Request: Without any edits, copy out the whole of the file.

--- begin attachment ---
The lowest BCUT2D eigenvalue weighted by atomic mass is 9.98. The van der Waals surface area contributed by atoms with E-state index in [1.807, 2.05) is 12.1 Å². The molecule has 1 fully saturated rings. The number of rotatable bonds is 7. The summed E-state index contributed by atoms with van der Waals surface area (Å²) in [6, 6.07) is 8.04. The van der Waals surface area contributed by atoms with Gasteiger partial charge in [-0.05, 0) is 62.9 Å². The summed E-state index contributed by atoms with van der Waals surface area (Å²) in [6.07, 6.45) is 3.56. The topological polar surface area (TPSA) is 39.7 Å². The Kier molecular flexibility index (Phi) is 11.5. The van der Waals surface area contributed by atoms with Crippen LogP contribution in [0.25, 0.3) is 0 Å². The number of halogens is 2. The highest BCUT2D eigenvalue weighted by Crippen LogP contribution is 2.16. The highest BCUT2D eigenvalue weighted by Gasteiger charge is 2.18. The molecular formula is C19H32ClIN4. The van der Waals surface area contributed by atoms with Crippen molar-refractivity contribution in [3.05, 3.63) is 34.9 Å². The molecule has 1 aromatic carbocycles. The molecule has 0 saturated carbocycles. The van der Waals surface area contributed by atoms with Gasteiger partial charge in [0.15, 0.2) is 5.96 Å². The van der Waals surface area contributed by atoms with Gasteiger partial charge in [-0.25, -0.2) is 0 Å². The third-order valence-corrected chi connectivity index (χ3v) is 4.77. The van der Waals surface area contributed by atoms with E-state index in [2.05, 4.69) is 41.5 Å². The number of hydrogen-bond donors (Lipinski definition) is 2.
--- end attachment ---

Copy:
The lowest BCUT2D eigenvalue weighted by atomic mass is 9.98. The van der Waals surface area contributed by atoms with E-state index in [1.807, 2.05) is 12.1 Å². The molecule has 1 fully saturated rings. The number of rotatable bonds is 7. The summed E-state index contributed by atoms with van der Waals surface area (Å²) in [6, 6.07) is 8.04. The van der Waals surface area contributed by atoms with Gasteiger partial charge in [-0.05, 0) is 62.9 Å². The summed E-state index contributed by atoms with van der Waals surface area (Å²) in [6.07, 6.45) is 3.56. The topological polar surface area (TPSA) is 39.7 Å². The Kier molecular flexibility index (Phi) is 11.5. The van der Waals surface area contributed by atoms with Crippen LogP contribution in [0.25, 0.3) is 0 Å². The number of halogens is 2. The highest BCUT2D eigenvalue weighted by Crippen LogP contribution is 2.16. The highest BCUT2D eigenvalue weighted by Gasteiger charge is 2.18. The molecular formula is C19H32ClIN4. The van der Waals surface area contributed by atoms with Crippen molar-refractivity contribution in [3.05, 3.63) is 34.9 Å². The molecule has 1 aromatic carbocycles. The molecule has 0 saturated carbocycles. The van der Waals surface area contributed by atoms with Gasteiger partial charge in [0.15, 0.2) is 5.96 Å². The van der Waals surface area contributed by atoms with Gasteiger partial charge in [-0.25, -0.2) is 0 Å². The third-order valence-corrected chi connectivity index (χ3v) is 4.77. The van der Waals surface area contributed by atoms with E-state index in [2.05, 4.69) is 41.5 Å². The number of hydrogen-bond donors (Lipinski definition) is 2.